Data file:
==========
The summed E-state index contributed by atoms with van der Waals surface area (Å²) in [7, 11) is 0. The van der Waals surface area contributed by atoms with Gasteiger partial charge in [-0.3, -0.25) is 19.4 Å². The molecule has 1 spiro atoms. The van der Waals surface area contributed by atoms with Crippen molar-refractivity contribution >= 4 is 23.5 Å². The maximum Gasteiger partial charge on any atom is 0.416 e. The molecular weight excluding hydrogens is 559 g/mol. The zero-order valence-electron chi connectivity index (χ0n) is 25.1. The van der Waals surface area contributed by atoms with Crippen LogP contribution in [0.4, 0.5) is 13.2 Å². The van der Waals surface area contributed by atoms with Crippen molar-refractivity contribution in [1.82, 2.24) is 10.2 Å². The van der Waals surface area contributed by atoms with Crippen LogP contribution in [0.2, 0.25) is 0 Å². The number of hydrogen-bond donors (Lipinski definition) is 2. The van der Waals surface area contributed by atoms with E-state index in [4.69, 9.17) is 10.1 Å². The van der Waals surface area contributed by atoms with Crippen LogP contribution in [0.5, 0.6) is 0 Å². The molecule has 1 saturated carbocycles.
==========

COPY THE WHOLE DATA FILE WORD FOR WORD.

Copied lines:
The summed E-state index contributed by atoms with van der Waals surface area (Å²) in [7, 11) is 0. The van der Waals surface area contributed by atoms with Gasteiger partial charge in [-0.3, -0.25) is 19.4 Å². The molecule has 1 spiro atoms. The van der Waals surface area contributed by atoms with Crippen molar-refractivity contribution >= 4 is 23.5 Å². The maximum Gasteiger partial charge on any atom is 0.416 e. The molecular weight excluding hydrogens is 559 g/mol. The zero-order valence-electron chi connectivity index (χ0n) is 25.1. The van der Waals surface area contributed by atoms with Crippen LogP contribution in [0.4, 0.5) is 13.2 Å². The van der Waals surface area contributed by atoms with Crippen molar-refractivity contribution in [1.82, 2.24) is 10.2 Å². The van der Waals surface area contributed by atoms with Crippen LogP contribution in [0.2, 0.25) is 0 Å². The number of hydrogen-bond donors (Lipinski definition) is 2. The van der Waals surface area contributed by atoms with E-state index in [4.69, 9.17) is 10.1 Å². The van der Waals surface area contributed by atoms with Crippen LogP contribution in [0.5, 0.6) is 0 Å². The molecule has 1 saturated carbocycles.